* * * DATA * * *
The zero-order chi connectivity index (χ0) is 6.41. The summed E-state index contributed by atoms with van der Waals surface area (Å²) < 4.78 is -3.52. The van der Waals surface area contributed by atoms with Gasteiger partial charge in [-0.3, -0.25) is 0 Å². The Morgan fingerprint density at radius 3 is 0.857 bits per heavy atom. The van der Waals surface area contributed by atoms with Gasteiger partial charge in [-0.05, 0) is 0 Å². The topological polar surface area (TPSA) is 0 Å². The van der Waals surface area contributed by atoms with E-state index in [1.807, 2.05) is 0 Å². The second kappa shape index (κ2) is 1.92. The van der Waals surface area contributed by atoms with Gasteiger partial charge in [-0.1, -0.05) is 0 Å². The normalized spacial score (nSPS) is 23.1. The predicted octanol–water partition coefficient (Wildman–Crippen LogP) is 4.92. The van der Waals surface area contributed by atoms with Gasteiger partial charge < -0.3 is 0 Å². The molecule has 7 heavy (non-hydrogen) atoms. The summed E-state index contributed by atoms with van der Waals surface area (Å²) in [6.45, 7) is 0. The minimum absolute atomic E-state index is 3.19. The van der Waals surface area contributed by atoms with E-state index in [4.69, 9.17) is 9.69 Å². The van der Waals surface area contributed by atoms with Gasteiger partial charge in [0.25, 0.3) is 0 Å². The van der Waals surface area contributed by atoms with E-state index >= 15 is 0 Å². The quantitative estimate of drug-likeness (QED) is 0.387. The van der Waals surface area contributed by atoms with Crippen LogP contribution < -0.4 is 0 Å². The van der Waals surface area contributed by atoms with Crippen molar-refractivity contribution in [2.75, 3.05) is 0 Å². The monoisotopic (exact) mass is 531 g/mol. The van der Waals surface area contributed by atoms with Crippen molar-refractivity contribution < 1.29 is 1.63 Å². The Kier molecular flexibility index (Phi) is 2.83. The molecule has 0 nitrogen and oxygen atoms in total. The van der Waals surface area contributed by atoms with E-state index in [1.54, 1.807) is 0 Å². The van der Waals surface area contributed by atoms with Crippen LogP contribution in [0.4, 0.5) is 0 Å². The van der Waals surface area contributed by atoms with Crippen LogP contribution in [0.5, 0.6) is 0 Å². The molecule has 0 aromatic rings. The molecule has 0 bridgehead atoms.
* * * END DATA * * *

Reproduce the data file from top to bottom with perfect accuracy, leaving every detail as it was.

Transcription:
The zero-order chi connectivity index (χ0) is 6.41. The summed E-state index contributed by atoms with van der Waals surface area (Å²) < 4.78 is -3.52. The van der Waals surface area contributed by atoms with Gasteiger partial charge in [-0.3, -0.25) is 0 Å². The Morgan fingerprint density at radius 3 is 0.857 bits per heavy atom. The van der Waals surface area contributed by atoms with Gasteiger partial charge in [-0.05, 0) is 0 Å². The topological polar surface area (TPSA) is 0 Å². The van der Waals surface area contributed by atoms with E-state index in [1.807, 2.05) is 0 Å². The second kappa shape index (κ2) is 1.92. The van der Waals surface area contributed by atoms with Gasteiger partial charge in [-0.1, -0.05) is 0 Å². The normalized spacial score (nSPS) is 23.1. The predicted octanol–water partition coefficient (Wildman–Crippen LogP) is 4.92. The van der Waals surface area contributed by atoms with Gasteiger partial charge < -0.3 is 0 Å². The molecule has 7 heavy (non-hydrogen) atoms. The summed E-state index contributed by atoms with van der Waals surface area (Å²) in [6.45, 7) is 0. The minimum absolute atomic E-state index is 3.19. The van der Waals surface area contributed by atoms with E-state index in [4.69, 9.17) is 9.69 Å². The van der Waals surface area contributed by atoms with Gasteiger partial charge in [0.25, 0.3) is 0 Å². The van der Waals surface area contributed by atoms with E-state index >= 15 is 0 Å². The quantitative estimate of drug-likeness (QED) is 0.387. The van der Waals surface area contributed by atoms with Crippen LogP contribution < -0.4 is 0 Å². The van der Waals surface area contributed by atoms with Crippen molar-refractivity contribution in [2.75, 3.05) is 0 Å². The monoisotopic (exact) mass is 531 g/mol. The van der Waals surface area contributed by atoms with Crippen molar-refractivity contribution < 1.29 is 1.63 Å². The Kier molecular flexibility index (Phi) is 2.83. The molecule has 0 nitrogen and oxygen atoms in total. The van der Waals surface area contributed by atoms with E-state index in [1.54, 1.807) is 0 Å². The van der Waals surface area contributed by atoms with Crippen LogP contribution in [0.4, 0.5) is 0 Å². The van der Waals surface area contributed by atoms with Crippen LogP contribution in [0.5, 0.6) is 0 Å². The molecule has 0 aromatic rings. The molecule has 0 bridgehead atoms.